WATERVILLE — When Cathy Landry looked in her pocketbook Tuesday afternoon and saw her money was gone, she panicked.
The $1,500 cash she had placed there in a bank bag was meant to pay for her rent, a brake job on her car, eye doctor and dentist bills, gas, food groceries and other necessities.
“That was my check. It’s all I had to live on,” Landry said Wednesday from her Louise Avenue apartment building, which is operated by the Waterville Housing Authority. “I tore this place apart last night. I didn’t sleep at all. I just freaked. I figured it was gone.”
Landry, 57, was frantic, trying to figure out how she had lost the money.
“I had a new pocketbook and it had three compartments. Apparently, one of them wasn’t zippered all the way.”
What Landry didn’t know is that while she was searching for the money Tuesday afternoon, Mark Isbell, a maintenance mechanic for the Waterville Housing Authority, found it in the parking lot of her building and gave it to his boss, maintenance supervisor Greg Wilson.
Wilson took it to the Waterville Police Department about 5:30 p.m. Tuesday.
Deputy Police Chief Charles Rumsey said that in addition to the $1,500 in cash, the money bag contained a couple of deposit slips for Kennebec Savings Bank and a receipt from Bull Moose Music.
Police Officer Damon Lefferts visited Bull Moose, at Elm Plaza, and then Kennebec Savings Bank on Main Street.
Rumsey said while Lefferts was at the bank, he and bank workers tried to call the bag’s owner but couldn’t reach her.
“But then, after Officer Lefferts left the bank, he was flagged down by a woman in the road,” Rumsey said.
That woman was Landry, who had gone to the bank Wednesday to see if, by chance, anyone had turned the money in and got the good news it had been found.
Coincidentally, five years ago Landry found a money bag lying on the ground outside Kennebec Savings that contained more than $5,000, which she immediately turned in to the bank.
On Wednesday, after Lefferts left the bank, Landry caught up with him and gave him a hug.
“I could not believe it,” she said. “I was so grateful. The policeman was so nice. The Police Department is wonderful in Waterville, and the workers here (at Waterville Housing Authority) are great guys.”
One worker she had not met was Isbell, but that changed Wednesday afternoon.
Tuesday afternoon, Isbell, 42, was getting into his truck after shampooing carpets in the apartment building when he saw the money bag on the pavement. Unable to find a name inside, he gave it to Wilson, who took it to the Police Department.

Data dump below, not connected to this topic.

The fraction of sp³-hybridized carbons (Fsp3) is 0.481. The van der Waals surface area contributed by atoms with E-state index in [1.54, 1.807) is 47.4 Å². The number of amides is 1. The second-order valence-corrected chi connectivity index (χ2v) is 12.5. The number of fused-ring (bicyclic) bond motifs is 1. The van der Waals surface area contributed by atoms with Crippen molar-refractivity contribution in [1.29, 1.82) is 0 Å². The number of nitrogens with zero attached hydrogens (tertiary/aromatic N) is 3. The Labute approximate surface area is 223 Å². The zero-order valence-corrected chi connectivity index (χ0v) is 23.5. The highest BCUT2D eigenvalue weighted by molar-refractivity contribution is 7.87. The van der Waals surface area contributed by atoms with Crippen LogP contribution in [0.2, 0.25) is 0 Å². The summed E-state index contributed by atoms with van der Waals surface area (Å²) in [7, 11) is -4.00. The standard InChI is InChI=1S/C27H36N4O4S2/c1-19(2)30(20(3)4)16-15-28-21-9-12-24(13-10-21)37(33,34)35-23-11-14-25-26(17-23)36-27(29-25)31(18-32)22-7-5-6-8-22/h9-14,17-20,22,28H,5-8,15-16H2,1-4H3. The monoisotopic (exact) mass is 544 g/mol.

“I just happened to see it there when I was leaving,” Isbell said. “It was right by the big snowbank.”
As he told his story Wednesday in the lobby of the apartment building, Landry walked in and immediately gave him a hug.
“This is for you,” she said, handing him $50. “I’m so grateful. I’m so lucky.”
Isbell seemed surprised by the attention.
“I’d want the same done for me if I lost it,” he said.
Landry told him how five years ago she found and turned in the money bag containing $5,000. She surmised that Isbell returning her money to her was “paying it forward.”
“See, something good will happen to you,” she told him.
Isbell said he doesn’t like being the center of attention; but his co-worker, Gerard Poulin, who was listening to the conversation, said Isbell deserves the praise.
“We’re very proud of Mark,” he said.
Their boss, director of facilities, Wayne Rossignol, is too. He said Isbell has worked for the Waterville Housing Authority only six months and has shown himself to be a hard worker. Isbell is the son of Donald Isbell, a longtime City Hall custodian who died in 2006 shortly before his planned retirement.
“He’s been doing a real good job,” Rossignol said. “Our men are pretty much trusted. He’s a new employee. He progressed faster than we expected.
He said that Isbell’s action Tuesday “is going to help him out even more.”
Meanwhile, Rumsey, who has not met Isbell, said what he did was “wonderful and noble.”
“By his doing so, we were able to conduct our investigation and make sure the money was returned to its owner,” Rumsey said. “It’s a nice story and we’re glad it turned out the way that it did.”
Amy Calder — 861-9247